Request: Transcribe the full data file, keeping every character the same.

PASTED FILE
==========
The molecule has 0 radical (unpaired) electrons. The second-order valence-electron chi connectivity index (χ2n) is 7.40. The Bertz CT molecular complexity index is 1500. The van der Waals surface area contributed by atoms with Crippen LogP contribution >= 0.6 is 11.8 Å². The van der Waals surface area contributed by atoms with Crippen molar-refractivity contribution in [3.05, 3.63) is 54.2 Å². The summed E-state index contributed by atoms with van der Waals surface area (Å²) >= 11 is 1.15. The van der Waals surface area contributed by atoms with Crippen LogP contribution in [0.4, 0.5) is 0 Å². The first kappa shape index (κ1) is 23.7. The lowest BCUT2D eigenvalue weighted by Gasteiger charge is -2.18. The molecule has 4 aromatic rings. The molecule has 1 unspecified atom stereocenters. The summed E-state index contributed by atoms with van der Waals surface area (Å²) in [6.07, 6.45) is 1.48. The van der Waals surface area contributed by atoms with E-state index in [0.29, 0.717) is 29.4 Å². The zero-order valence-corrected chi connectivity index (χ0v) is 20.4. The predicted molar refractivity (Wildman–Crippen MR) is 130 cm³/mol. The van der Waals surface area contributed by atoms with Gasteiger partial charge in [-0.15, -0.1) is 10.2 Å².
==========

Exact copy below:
The molecule has 0 radical (unpaired) electrons. The second-order valence-electron chi connectivity index (χ2n) is 7.40. The Bertz CT molecular complexity index is 1500. The van der Waals surface area contributed by atoms with Crippen LogP contribution >= 0.6 is 11.8 Å². The van der Waals surface area contributed by atoms with Crippen molar-refractivity contribution in [3.05, 3.63) is 54.2 Å². The summed E-state index contributed by atoms with van der Waals surface area (Å²) >= 11 is 1.15. The van der Waals surface area contributed by atoms with Crippen LogP contribution in [0.4, 0.5) is 0 Å². The first kappa shape index (κ1) is 23.7. The lowest BCUT2D eigenvalue weighted by Gasteiger charge is -2.18. The molecule has 4 aromatic rings. The molecule has 1 unspecified atom stereocenters. The summed E-state index contributed by atoms with van der Waals surface area (Å²) in [6.07, 6.45) is 1.48. The van der Waals surface area contributed by atoms with E-state index in [0.29, 0.717) is 29.4 Å². The zero-order valence-corrected chi connectivity index (χ0v) is 20.4. The predicted molar refractivity (Wildman–Crippen MR) is 130 cm³/mol. The van der Waals surface area contributed by atoms with Gasteiger partial charge in [-0.15, -0.1) is 10.2 Å².